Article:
The Mathematics of Finance has become a hot topic ever since the discovery of the Black-Scholes option pricing formulas in 1973. Unfortunately, there are very few undergraduate textbooks in this area. This book is specifically written for advanced undergraduate or beginning graduate students in mathematics, finance or economics. With the exception of an optional chapter on the Capital Asset Pricing Model, the book concentrates on discrete derivative pricing models, culminating in a careful and complete derivation of the Black-Scholes option pricing formulas as a limiting case of the Cox-Ross-Rubinstein discrete model. The final chapter is devoted to American options.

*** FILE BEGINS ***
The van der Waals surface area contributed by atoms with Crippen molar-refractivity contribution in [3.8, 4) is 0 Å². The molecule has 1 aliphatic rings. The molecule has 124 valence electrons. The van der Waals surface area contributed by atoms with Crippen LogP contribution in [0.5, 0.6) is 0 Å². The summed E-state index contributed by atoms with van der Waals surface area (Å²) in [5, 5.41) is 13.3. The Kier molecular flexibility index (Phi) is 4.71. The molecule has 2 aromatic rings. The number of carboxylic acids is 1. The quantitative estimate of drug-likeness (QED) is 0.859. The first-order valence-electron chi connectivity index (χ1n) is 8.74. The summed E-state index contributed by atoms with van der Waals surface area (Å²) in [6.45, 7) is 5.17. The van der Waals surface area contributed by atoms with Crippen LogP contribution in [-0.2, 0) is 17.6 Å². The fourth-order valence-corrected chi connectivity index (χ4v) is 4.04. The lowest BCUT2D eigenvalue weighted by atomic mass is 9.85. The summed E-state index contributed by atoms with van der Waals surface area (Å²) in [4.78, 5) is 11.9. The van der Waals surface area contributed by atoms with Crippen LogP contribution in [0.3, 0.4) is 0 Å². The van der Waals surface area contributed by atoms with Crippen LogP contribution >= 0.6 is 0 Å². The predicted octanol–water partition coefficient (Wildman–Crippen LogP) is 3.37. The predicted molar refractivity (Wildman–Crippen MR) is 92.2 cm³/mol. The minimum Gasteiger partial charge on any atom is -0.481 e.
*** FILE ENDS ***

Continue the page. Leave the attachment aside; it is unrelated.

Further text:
The mathematics is not watered down but is appropriate for the intended audience. No measure theory is used and only a small amount of linear algebra is required. All necessary probability theory is developed throughout the book on a "need-to-know" basis. No background in finance is required, since the book also contains a chapter on options.